1. Check in With Your Obligation Meter

One of the biggest challenges to saying ‘no’ is a feeling of obligation. Do you feel you have a responsibility to say yes and worry that saying no reflect poorly on you?

Ask yourself whether you truly have the duty to say yes. Check your assumptions or beliefs about whether you carry the responsibility to say yes. Turn it around and instead ask what duty you owe to yourself.

2. Resist the Fear of Missing out (FOMO)

Do you have a fear of missing out (FOMO)? FOMO can follow us around in so many ways. At work, we volunteer our time because we fear we won’t move ahead. In our personal lives, we agree to join the crowd because FOMO even while we ourselves aren’t enjoying the fun.

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Check in with yourself. Are you saying yes because of FOMO or because you really want to say yes? More often than not, running after fear doesn’t make us feel better.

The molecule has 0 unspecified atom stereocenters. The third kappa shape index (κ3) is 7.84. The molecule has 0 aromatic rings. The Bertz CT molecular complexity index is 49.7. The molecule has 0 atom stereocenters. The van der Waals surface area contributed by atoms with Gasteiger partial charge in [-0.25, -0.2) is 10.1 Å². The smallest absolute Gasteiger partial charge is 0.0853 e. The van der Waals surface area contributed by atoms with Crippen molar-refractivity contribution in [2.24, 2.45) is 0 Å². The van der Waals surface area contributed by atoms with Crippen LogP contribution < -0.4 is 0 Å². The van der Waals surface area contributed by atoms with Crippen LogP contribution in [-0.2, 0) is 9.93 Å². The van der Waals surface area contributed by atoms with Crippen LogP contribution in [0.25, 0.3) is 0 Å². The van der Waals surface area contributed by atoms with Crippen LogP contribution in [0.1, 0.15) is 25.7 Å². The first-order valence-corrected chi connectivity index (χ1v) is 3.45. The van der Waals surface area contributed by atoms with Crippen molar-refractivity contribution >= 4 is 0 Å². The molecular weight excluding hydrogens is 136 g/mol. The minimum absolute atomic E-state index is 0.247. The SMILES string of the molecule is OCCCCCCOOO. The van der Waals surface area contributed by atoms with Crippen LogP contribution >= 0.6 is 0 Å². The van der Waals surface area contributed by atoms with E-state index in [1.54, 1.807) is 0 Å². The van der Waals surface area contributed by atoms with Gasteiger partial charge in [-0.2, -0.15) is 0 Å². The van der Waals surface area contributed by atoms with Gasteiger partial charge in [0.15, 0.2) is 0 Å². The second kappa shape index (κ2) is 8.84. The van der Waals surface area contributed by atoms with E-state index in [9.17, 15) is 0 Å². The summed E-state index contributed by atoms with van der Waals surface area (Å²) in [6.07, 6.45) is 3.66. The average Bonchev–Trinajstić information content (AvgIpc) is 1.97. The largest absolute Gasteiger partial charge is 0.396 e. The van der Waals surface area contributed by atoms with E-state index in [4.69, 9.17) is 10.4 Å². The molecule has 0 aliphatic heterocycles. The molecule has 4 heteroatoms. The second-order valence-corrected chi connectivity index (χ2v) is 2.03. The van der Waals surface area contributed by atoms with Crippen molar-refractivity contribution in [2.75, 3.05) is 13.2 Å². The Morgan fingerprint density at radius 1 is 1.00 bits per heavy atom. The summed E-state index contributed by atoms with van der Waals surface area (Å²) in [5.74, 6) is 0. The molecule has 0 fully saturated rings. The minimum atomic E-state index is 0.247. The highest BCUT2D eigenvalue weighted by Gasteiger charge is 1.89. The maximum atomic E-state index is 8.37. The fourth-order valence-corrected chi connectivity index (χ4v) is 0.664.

3. Check Your Assumptions About What It Means to Say ‘No’

Do you dread the reaction you will get if you say no? Often, we say ‘yes’ because we worry about how others will respond or the consequences of saying no or because of the consequences. We may be afraid to disappoint others or think we will lose respect from others. We often forget how much we are disappointing ourselves along the way.

Keep in mind that saying ‘no’ can be exactly what is needed to send the right message that you have limited time. In the tips below, you will see how to communicate your no in a gentle and loving way. You might disappoint someone initially but drawing a boundary can bring you the freedom you need so that you can give freely of yourself when you truly want to.

4. When the Request Comes In, Sit on It

Sometimes, when we are in the moment, we instinctively agree. The request might make sense at first. Or we typically have said yes to this request in the past.

Give yourself a little time to reflect on whether you really have the time, or can do the task properly. You may decide the best option is to say ‘no.’ There is no harm in giving yourself the time to decide.

5. Communicate Your ‘No’ with Transparency and Kindness